Dead man talking

Osama bin Laden may be gone, but he’s not forgotten

Last week, in an audiotape released on the Internet, Osama bin Laden advised Europeans to withdraw their troops from Afghanistan. “An intelligent man doesn’t waste his money and sons for a gang of criminals in Washington,” the terrorist mastermind said. “It is a shameful thing for a person to be in a coalition whose supreme commander has no regard for human life and intentionally bombs villagers from the air.”

It was a pretty good trick, considering bin Laden has been dead since December 2001.

Of course, I don’t have any proof that bin Laden is dead. It’s just a hunch, but one that’s shared by high-ranking officials such as former Secretary of Defense Donald Rumsfeld; former Pakistani President Pervez Musharraf; and Dale Watson, the former assistant director for the Counterterrorism Division of the FBI.

We can only hope that the adjective “former” before each of those official’s names has nothing to do with their belief bin Laden is dead. As The American Spectator’s Angelo Codevilla noted earlier this year in an article titled “Osama bin Elvis,” no one has independently confirmed that that the voice on the score of audiotapes released since December 2001 is in fact bin Laden’s.

“All the evidence suggests Elvis Presley is more alive today than Osama bin Laden,” Codevilla writes. “But tell that to the CIA and all the other misconceptualizers of the War on Terror.”

As Codevilla notes, Switzerland’s Dalle Molle Institute for Artificial Intelligence, which specializes in computer voice recognition, compared the voices on 15 undisputed recordings of Osama made before December 2001 with the voices on 15 subsequent ones attributed to Osama.

“All of the purported Osama recordings (with one falling into a gray area) differed clearly from one another as well as from the genuine ones,” Codevilla remarks. “By contrast, the CIA found all the recordings authentic. It is hard to imagine what methodology might support this conclusion.”

It’s worth noting that The American Spectator is a conservative publication. But Codevilla’s belief that bin Laden is dead is shared by members of the opposite end of the political spectrum as well. In his latest book, Osama bin Laden: Dead or Alive?, David Ray Griffin, one of the more respectable members of the 9/11 Truth movement, examines the available evidence and reaches a similar conclusion.

Griffin begins with former CIA case officer Robert Baer’s contention, first made last October on National Public Radio, that bin Laden is without doubt dead. A 20-year veteran of the intelligence service, Baer has expertise in matters Middle East—his books See No Evil and Sleeping With the Devil inspired the film Syriana. When asked by host Terry Gross why he believes bin Laden is dead, Baer replied:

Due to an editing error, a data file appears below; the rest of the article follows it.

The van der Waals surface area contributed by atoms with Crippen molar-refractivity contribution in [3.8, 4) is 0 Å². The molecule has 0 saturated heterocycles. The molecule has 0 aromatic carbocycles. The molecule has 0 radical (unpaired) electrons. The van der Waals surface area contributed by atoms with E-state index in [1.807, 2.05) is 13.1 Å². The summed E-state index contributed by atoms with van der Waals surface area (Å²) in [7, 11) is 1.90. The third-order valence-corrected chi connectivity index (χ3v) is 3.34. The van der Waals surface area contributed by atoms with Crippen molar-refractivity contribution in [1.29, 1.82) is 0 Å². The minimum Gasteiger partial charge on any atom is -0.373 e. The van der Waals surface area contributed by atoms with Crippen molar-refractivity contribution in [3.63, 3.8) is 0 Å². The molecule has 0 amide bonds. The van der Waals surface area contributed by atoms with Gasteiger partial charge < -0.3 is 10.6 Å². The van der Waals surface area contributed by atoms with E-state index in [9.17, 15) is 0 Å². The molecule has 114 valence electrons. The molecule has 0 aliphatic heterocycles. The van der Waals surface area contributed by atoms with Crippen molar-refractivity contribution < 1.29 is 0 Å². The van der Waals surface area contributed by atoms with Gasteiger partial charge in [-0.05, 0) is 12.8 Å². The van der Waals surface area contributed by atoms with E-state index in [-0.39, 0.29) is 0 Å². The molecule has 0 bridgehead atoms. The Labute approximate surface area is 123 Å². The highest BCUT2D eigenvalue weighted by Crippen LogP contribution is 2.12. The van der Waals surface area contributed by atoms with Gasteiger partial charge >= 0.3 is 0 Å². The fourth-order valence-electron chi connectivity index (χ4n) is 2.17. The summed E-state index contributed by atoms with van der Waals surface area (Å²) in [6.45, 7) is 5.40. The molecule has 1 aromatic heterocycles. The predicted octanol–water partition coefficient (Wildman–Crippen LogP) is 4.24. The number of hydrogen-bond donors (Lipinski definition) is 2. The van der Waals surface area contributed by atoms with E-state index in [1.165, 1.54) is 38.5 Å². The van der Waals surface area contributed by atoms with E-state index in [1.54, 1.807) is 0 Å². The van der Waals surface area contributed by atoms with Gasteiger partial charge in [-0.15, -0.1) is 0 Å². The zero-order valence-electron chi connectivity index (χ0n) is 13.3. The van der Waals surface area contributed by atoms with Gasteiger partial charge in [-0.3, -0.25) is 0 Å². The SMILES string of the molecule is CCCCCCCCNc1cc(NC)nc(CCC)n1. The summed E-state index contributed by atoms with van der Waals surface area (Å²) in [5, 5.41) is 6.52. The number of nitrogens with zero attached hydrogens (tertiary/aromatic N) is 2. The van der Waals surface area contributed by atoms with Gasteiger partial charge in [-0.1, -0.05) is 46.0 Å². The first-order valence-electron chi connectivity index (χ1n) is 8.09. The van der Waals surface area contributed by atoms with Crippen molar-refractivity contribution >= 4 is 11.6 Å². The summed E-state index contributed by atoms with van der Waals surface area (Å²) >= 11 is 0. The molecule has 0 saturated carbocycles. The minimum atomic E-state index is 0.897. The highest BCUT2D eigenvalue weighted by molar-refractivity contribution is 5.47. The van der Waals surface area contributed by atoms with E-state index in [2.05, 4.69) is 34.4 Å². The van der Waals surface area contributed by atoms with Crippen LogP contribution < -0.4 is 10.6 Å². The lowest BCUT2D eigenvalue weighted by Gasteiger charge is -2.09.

“He hasn’t shown up. I’ve taken in the last month a poll of CIA officers who have been on his trail, and what astounded me was not a single one was sure he was alive or dead. I mean, this man disappeared off the face of the Earth. That has never happened before in my years in the CIA.”

Griffin surmises that the best available evidence indicates that bin Laden died from kidney failure and was buried in an unmarked grave in Tora Bora around December 13, 2001, as first reported in Pakistan’s Observer newspaper on December 25, and subsequently repeated on, of all places, Fox News.

So, if bin Laden is dead, who’s fabricating the audiotapes? Who has the most to gain from such chicanery?

Griffin ticks off the convenient timing of many of the messages, including the recording received on October 29, 2004, just before the presidential election. Interestingly, both George W. Bush and John Kerry credit the recording, which ratcheted up the electorate’s fear of another terrorist attack on America, for Bush’s razor-thin margin of victory.

Coincidentally, the latest purported bin Laden tape, which included German subtitles, came just before Germany’s presidential election and immediately after Chancellor Angela Merkel was forced to explain to parliament an air strike on Afghan civilians ordered by a German commander. Merkel is a key U.S. ally in what is increasingly becoming a very unpopular war, and her chance for re-election looked shaky before the tape’s release. As it was, she eeked out a squeaker.

It’s left to up to the reader to decide who benefitted from this dead man talking. Suffice it to say, timing is everything.